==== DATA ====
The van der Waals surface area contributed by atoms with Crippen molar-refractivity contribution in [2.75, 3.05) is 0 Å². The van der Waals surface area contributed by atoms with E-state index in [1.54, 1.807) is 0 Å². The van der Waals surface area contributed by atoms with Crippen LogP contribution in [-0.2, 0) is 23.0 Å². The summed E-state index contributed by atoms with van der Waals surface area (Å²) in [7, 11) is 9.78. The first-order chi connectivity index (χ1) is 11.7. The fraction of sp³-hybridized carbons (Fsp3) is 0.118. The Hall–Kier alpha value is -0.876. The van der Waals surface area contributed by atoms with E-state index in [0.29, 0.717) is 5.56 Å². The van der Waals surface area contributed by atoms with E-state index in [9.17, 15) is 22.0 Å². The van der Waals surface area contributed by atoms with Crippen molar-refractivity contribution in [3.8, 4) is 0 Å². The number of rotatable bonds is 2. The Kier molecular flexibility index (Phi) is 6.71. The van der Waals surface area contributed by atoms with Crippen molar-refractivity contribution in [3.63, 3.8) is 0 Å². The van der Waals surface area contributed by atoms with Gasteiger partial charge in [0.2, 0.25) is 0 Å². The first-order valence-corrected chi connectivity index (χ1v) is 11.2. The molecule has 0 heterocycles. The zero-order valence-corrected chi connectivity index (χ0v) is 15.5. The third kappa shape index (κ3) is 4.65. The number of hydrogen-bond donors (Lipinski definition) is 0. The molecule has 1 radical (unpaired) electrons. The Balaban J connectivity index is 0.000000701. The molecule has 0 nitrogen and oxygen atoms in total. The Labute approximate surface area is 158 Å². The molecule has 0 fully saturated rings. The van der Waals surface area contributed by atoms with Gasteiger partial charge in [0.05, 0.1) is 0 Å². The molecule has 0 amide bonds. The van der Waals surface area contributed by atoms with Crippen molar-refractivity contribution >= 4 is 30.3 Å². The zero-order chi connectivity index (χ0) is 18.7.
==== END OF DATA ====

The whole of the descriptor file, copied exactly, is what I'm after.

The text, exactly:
The van der Waals surface area contributed by atoms with Crippen molar-refractivity contribution in [2.75, 3.05) is 0 Å². The van der Waals surface area contributed by atoms with E-state index in [1.54, 1.807) is 0 Å². The van der Waals surface area contributed by atoms with Crippen LogP contribution in [-0.2, 0) is 23.0 Å². The summed E-state index contributed by atoms with van der Waals surface area (Å²) in [7, 11) is 9.78. The first-order chi connectivity index (χ1) is 11.7. The fraction of sp³-hybridized carbons (Fsp3) is 0.118. The Hall–Kier alpha value is -0.876. The van der Waals surface area contributed by atoms with E-state index in [0.29, 0.717) is 5.56 Å². The van der Waals surface area contributed by atoms with E-state index in [9.17, 15) is 22.0 Å². The van der Waals surface area contributed by atoms with Crippen molar-refractivity contribution in [3.8, 4) is 0 Å². The number of rotatable bonds is 2. The Kier molecular flexibility index (Phi) is 6.71. The van der Waals surface area contributed by atoms with Crippen molar-refractivity contribution in [3.63, 3.8) is 0 Å². The van der Waals surface area contributed by atoms with Gasteiger partial charge in [0.2, 0.25) is 0 Å². The first-order valence-corrected chi connectivity index (χ1v) is 11.2. The molecule has 0 heterocycles. The zero-order valence-corrected chi connectivity index (χ0v) is 15.5. The third kappa shape index (κ3) is 4.65. The number of hydrogen-bond donors (Lipinski definition) is 0. The molecule has 1 radical (unpaired) electrons. The Balaban J connectivity index is 0.000000701. The molecule has 0 nitrogen and oxygen atoms in total. The Labute approximate surface area is 158 Å². The molecule has 0 fully saturated rings. The van der Waals surface area contributed by atoms with Gasteiger partial charge in [0.05, 0.1) is 0 Å². The molecule has 0 amide bonds. The van der Waals surface area contributed by atoms with Crippen molar-refractivity contribution >= 4 is 30.3 Å². The zero-order chi connectivity index (χ0) is 18.7.